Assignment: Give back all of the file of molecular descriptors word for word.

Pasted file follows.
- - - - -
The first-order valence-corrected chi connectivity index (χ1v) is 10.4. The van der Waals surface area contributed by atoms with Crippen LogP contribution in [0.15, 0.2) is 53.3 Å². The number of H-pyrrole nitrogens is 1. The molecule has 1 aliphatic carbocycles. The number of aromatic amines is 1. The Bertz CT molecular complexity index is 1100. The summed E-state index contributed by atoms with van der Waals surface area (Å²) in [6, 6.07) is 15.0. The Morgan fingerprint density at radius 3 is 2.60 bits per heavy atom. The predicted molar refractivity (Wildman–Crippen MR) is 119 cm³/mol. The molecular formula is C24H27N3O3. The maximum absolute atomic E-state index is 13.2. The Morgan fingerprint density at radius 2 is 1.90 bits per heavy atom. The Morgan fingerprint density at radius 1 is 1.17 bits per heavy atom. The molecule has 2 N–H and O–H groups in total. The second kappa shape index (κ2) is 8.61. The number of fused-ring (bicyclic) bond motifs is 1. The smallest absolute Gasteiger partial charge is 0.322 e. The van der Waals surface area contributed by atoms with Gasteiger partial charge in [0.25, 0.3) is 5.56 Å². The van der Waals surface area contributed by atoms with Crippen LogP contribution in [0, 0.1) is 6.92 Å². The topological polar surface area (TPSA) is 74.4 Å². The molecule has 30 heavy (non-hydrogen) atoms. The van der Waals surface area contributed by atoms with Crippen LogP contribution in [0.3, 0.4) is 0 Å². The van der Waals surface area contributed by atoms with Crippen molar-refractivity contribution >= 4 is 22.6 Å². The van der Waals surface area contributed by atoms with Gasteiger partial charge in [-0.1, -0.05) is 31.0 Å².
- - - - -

The first-order valence-corrected chi connectivity index (χ1v) is 10.4. The van der Waals surface area contributed by atoms with Crippen LogP contribution in [0.15, 0.2) is 53.3 Å². The number of H-pyrrole nitrogens is 1. The molecule has 1 aliphatic carbocycles. The number of aromatic amines is 1. The Bertz CT molecular complexity index is 1100. The summed E-state index contributed by atoms with van der Waals surface area (Å²) in [6, 6.07) is 15.0. The Morgan fingerprint density at radius 3 is 2.60 bits per heavy atom. The predicted molar refractivity (Wildman–Crippen MR) is 119 cm³/mol. The molecular formula is C24H27N3O3. The maximum absolute atomic E-state index is 13.2. The Morgan fingerprint density at radius 2 is 1.90 bits per heavy atom. The Morgan fingerprint density at radius 1 is 1.17 bits per heavy atom. The molecule has 2 N–H and O–H groups in total. The second kappa shape index (κ2) is 8.61. The number of fused-ring (bicyclic) bond motifs is 1. The smallest absolute Gasteiger partial charge is 0.322 e. The van der Waals surface area contributed by atoms with Gasteiger partial charge in [0.25, 0.3) is 5.56 Å². The van der Waals surface area contributed by atoms with Crippen LogP contribution in [0, 0.1) is 6.92 Å². The topological polar surface area (TPSA) is 74.4 Å². The molecule has 30 heavy (non-hydrogen) atoms. The van der Waals surface area contributed by atoms with Crippen LogP contribution in [0.3, 0.4) is 0 Å². The van der Waals surface area contributed by atoms with Crippen molar-refractivity contribution >= 4 is 22.6 Å². The van der Waals surface area contributed by atoms with Gasteiger partial charge in [-0.1, -0.05) is 31.0 Å².